Purpose: There is growing evidence of significant harmful effects of loneliness. Relatively little work has focused on how best to reduce loneliness in people with mental health problems. We aim to present an overview of the current state of the art in loneliness interventions in people with mental health problems, identify relevant challenges, and highlight priorities for future research and implementation.
Methods: A scoping review of the published and grey literature was conducted, as well as discussions with relevant experts, to propose a broad classification system for types of interventions targeting loneliness.
Results: We categorised interventions as 'direct', targeting loneliness and related concepts in social relationships, and 'indirect' broader approaches to well-being that may impact on loneliness. We describe four broad groups of direct interventions: changing cognitions; social skills training and psychoeducation; supported socialisation or having a 'socially-focused supporter'; and 'wider community approaches'. The most promising emerging evidence appears to be in 'changing cognitions', but, as yet, no approaches have a robust evidence base. Challenges include who is best placed to offer the intervention, how to test such complex interventions, and the stigma surrounding loneliness.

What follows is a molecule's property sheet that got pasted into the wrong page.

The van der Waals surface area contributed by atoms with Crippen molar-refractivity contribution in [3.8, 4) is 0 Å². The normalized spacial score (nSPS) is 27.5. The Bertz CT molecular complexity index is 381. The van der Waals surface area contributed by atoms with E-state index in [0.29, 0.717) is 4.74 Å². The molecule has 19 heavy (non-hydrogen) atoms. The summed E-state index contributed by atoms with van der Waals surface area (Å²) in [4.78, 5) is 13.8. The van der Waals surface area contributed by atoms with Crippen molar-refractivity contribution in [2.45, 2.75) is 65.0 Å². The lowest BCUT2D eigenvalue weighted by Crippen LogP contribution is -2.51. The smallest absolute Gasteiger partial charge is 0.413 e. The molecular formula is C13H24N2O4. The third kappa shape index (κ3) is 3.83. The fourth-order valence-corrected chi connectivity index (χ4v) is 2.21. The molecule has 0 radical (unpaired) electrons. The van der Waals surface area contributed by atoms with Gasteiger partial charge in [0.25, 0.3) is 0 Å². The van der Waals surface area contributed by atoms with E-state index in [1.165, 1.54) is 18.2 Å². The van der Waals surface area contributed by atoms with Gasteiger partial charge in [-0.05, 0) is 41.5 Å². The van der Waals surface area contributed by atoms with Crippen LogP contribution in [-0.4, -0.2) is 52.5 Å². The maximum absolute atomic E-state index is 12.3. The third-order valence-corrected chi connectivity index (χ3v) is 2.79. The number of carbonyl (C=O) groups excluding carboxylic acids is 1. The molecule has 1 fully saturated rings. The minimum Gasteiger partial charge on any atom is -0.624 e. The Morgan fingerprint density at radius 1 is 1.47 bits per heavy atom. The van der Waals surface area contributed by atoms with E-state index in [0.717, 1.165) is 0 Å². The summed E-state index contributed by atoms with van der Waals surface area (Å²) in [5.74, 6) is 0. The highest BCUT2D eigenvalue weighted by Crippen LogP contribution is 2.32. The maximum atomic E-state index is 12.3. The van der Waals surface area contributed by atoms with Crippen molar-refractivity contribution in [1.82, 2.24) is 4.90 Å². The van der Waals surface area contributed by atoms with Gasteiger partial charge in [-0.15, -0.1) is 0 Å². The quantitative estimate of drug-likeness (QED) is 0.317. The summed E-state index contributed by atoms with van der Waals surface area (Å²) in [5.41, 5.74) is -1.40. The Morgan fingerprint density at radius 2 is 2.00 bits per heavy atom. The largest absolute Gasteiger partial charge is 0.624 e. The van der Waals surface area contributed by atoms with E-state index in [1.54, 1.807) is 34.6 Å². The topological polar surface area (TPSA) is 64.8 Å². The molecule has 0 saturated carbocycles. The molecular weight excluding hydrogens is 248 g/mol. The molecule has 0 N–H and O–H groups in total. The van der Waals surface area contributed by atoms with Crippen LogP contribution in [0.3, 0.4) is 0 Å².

Conclusions: Development of clearly defined loneliness interventions, high-quality trials of effectiveness, and identifying which approaches work best for whom is required. Promising future approaches may include wider community initiatives and social prescribing. It is important to place loneliness and social relationships high on the wider public mental health and research agenda.
Keywords: Intervention; Loneliness; Social isolation; Social networks; Social prescribing.